4. Act: with industry leading the way, we create and publish a qualitative and quantitative actionable workforce development plan. 5. Evaluate: through feedback and reviewing lessons learned along the way, the industry-led group develops ongoing improvements.
In our area, the industries projected to have some of the largest job growth and need for new workers are Advanced Manufacturing, Health Care, Technology and Construction/Infrastructure.
The workforce challenges facing our county are substantial. Only by working together can we have a meaningful and sustainable impact on improving the supply of well-trained workers.
WSW serves as a strategic partner for business and our sector work is led by the industries. Working together, we develop customized solutions aligned with the workforce needs of employers in the industry. Our goals are to connect workers to relevant training and education so they have the skills to obtain jobs in the occupations that will be growing, and to connect companies to the skilled workforce they need to be competitive.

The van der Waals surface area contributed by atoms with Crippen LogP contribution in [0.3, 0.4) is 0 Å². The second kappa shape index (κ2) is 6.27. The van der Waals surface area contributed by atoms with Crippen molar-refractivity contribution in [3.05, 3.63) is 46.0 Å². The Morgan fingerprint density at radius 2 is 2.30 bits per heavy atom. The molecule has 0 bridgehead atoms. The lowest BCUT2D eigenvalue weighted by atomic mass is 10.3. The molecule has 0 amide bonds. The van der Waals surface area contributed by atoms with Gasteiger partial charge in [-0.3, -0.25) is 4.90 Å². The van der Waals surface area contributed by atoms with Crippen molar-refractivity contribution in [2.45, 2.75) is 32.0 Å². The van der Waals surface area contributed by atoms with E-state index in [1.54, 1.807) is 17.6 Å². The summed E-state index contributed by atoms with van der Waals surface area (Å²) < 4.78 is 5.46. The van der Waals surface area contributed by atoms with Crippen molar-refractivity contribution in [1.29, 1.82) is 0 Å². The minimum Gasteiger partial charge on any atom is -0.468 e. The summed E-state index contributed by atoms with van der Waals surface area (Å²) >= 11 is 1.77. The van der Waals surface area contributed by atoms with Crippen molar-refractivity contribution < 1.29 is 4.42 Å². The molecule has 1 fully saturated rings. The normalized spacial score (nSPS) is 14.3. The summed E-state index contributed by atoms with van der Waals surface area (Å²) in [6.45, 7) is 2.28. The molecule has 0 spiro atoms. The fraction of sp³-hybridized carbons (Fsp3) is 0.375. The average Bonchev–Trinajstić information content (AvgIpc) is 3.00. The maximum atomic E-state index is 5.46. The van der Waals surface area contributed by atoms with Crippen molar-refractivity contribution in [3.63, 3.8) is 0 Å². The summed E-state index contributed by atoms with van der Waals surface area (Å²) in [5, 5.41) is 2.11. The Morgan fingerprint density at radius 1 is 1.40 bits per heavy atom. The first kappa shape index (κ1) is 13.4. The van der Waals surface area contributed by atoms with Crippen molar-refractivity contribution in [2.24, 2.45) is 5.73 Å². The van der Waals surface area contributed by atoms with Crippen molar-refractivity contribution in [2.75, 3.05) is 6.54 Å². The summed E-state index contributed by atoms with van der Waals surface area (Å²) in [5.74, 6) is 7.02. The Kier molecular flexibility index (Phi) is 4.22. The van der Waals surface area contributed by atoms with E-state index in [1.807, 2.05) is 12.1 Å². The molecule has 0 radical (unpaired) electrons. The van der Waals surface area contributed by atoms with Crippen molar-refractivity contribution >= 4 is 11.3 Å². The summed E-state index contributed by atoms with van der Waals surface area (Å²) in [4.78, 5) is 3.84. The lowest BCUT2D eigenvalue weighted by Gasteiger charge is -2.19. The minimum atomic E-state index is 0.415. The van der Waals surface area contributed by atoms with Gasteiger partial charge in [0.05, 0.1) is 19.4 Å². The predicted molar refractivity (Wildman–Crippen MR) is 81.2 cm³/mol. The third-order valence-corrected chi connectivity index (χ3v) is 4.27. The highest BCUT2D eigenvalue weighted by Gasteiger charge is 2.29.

Business and industry leaders must be part of the solution. One way to get involved is by serving on sector-focused industry panels that help identify employment gaps and training needs. Quarterly industry meetings provide employers an opportunity to network and share ideas; identify industry-related needs; and create strategies to identify industry-based training and certifications needed to expand and enhance the available workforce.
To ensure industry needs are met, business involvement in creating workforce development programs must begin in the planning phase and continue through implementation.
We are seeking companies to join these industry panels. If you are interested or would like to learn more, please contact one of WSW’s employer services managers.